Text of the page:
Trust is the cornerstone of a healthy and deeply satisfying relationship. In a trusting relationship, partners, friends or colleagues are honest with each other.
In a trusting relationship, words and actions are not shrouded in deceit; a partner doesn’t sacrifice the other’s needs for their own or pursue their goals at another’s expense. Most importantly, they make a full commitment to help both parties in the relationship feel emotionally supported, nourished and when necessary, comforted.
In relationships, trust is the single most important mark of lasting happiness.
The most common breach of trust in a couple or marriage happens through infidelity. Sadly, when adultery occurs, the core issues in the relationship that could have catalysed the betrayal are overlooked because the unfaithful partner’s mistake takes centre stage.
In my personal and humble belief however, the concept of trust goes far beyond sexual fidelity… it in fact intersperses itself into every aspect of a couple’s daily life.
A lack of trust can go unnoticed at first but with time, can become a huge strain on the relationship. Slowly but steadily, mistrust chips away at the foundation of the relationship.
The long-term effects of living with someone you cannot trust are devastating. Why? Because when a partner doubts their significant other’s integrity or authenticity, he or she can become insecure, anxious, doubtful and even fearful.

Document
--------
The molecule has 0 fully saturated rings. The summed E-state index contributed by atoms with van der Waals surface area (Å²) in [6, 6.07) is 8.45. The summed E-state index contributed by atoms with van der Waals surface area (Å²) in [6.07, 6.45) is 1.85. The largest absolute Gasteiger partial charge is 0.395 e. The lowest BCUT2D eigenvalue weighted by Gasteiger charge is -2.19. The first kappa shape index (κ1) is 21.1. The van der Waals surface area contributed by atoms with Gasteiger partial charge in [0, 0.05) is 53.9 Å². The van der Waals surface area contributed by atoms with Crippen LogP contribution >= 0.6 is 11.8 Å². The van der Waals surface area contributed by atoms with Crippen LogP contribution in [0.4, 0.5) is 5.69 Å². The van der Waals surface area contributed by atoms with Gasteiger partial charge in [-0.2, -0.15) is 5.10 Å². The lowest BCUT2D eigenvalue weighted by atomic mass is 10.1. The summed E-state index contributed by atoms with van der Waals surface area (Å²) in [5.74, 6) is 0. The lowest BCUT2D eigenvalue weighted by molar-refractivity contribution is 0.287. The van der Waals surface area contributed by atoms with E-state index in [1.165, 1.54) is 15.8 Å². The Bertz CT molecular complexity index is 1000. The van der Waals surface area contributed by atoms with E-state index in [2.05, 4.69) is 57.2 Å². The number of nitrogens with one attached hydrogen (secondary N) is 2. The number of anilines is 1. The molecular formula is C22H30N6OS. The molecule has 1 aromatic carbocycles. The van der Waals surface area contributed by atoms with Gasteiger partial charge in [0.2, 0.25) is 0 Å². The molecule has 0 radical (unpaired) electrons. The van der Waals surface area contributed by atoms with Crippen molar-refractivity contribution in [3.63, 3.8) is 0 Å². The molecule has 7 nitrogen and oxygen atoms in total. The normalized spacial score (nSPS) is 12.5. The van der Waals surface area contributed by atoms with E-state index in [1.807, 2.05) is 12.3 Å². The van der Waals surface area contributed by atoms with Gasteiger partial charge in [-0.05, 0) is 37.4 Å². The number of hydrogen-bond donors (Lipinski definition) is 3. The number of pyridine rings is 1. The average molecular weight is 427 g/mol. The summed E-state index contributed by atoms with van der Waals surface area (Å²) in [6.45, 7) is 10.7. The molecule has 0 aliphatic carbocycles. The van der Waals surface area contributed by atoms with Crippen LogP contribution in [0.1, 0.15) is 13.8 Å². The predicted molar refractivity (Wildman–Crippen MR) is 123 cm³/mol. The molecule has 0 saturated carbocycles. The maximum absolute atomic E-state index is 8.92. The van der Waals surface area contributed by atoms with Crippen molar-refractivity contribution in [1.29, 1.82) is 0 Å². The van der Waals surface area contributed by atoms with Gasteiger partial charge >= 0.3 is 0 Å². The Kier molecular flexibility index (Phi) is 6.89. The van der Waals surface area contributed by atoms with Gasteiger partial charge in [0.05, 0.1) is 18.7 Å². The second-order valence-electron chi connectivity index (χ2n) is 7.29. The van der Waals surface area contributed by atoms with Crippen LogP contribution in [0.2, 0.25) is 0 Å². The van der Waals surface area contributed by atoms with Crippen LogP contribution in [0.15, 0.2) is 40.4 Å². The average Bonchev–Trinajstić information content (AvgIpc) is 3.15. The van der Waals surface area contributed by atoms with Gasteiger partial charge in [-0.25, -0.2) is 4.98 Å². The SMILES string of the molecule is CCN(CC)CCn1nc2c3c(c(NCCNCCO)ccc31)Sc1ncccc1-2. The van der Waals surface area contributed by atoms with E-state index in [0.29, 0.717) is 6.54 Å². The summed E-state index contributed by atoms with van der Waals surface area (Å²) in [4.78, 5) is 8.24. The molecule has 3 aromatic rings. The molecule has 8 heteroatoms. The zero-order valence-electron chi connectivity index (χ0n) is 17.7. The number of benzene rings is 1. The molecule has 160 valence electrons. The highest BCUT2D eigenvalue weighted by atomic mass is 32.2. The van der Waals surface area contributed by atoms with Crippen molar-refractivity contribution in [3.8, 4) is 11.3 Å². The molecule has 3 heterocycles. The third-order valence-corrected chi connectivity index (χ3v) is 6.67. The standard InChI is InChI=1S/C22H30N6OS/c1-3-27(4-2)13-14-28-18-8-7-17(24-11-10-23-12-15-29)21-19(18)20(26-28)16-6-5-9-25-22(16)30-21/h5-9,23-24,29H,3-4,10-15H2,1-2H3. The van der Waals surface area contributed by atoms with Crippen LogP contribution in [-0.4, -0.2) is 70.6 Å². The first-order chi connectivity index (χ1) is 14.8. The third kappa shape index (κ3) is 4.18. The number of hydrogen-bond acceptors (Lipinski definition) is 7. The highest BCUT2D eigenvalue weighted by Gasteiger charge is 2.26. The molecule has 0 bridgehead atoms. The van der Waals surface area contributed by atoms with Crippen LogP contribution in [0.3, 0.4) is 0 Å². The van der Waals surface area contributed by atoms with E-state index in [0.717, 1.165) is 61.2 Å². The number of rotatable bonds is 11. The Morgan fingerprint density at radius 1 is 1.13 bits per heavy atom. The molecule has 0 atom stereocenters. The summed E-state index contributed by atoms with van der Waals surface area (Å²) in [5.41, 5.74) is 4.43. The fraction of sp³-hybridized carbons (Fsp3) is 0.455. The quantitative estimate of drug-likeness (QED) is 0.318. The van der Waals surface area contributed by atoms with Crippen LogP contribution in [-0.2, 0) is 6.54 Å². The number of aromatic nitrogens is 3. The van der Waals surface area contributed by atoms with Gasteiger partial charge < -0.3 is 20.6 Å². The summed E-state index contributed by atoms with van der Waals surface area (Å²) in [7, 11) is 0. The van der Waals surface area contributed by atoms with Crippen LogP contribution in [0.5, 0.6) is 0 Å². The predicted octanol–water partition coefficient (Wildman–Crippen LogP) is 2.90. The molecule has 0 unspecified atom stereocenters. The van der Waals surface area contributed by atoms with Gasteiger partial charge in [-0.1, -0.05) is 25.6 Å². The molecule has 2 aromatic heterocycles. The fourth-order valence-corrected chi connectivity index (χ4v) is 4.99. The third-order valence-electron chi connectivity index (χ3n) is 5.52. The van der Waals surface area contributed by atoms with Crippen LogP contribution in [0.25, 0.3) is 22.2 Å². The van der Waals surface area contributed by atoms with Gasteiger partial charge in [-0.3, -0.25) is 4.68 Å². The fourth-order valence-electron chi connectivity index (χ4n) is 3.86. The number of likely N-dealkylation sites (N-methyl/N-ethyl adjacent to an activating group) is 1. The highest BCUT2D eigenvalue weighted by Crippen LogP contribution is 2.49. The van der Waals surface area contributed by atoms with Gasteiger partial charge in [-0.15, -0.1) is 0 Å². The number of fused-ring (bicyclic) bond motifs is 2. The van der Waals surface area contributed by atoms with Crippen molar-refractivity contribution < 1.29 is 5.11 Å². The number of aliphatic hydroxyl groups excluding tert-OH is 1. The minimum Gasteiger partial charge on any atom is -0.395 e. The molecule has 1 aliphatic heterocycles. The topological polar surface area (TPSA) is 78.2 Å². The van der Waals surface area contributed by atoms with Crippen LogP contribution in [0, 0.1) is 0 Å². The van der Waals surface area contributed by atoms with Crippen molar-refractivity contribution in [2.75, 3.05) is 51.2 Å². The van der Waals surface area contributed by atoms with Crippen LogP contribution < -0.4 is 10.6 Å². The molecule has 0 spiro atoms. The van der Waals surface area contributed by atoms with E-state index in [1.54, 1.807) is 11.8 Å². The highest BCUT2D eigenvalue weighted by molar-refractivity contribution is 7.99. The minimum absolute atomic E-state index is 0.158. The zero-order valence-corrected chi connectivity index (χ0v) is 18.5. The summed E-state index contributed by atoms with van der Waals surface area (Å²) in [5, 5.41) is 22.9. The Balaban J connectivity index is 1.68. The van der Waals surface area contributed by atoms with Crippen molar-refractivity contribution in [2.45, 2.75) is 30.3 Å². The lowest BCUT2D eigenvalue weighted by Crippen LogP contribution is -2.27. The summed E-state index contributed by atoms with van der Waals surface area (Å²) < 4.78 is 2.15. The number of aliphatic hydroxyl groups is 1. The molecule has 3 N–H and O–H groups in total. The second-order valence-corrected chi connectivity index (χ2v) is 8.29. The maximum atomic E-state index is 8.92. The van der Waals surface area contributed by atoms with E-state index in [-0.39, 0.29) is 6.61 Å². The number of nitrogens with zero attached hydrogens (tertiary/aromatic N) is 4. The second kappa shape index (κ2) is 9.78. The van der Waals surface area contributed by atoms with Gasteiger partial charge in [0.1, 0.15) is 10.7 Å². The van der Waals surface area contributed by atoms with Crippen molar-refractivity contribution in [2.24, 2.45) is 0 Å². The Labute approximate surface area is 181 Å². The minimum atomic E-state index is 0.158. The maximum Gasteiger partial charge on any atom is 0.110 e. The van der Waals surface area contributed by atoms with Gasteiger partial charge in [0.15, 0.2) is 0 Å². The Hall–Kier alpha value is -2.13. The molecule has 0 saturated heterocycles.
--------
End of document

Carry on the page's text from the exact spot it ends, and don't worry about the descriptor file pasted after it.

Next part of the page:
I experienced this in my own marriage and parental relationships. For years, I blindly ignored the signs warning me of the violations of trust occurring in my relationships. As a result, I felt trapped, guarded and very vulnerable. I started to act out unkindly, pushing those whom I loved away. Many of my clients over the last 15 years working as a coach and counsellor, have shared similar stories of their own. When trust is broken, it is natural and instinctual to no longer feel safe emotionally, physically, intellectually or even spiritually. This is because you are brought to question the person in front of you, no longer recognising them due to their distrustful behaviour.
Restoring trust takes time, but can be done, but being the bedrock of relationships, it’s the most difficult aspect of one to repair. Re-building a sense of self-worth as the hurt partner is just as difficult and takes just as much time but is essential to do.
When a relationship is shattered by a betrayal, continuous lack of commitment or because of any of the above reasons, we can still move forward by learning to unpack what caused the shift in trust to begin with. We must look at the breach in trust as a red flag that underlying issues need to be recognised, addressed and managed, rather than as the catalyst for the inevitable conclusion to your relationship. With a change of perspective, the actions of mistrust can be observed and discussed in order to transform them from a negative to an opportunity for change and growth.
Many fear that once broken, trust can no longer be restored. I sincerely believe otherwise, that through unraveling the crisis, a couple can heal and share intimacy again and that, in time, a new foundation can be built for an even stronger relationship than before.
Read my blog post, Why Am I Addicted to Toxic Relationships, for more information on some of the topics touched on above.
Originally published at www.elisabettafranzoso.com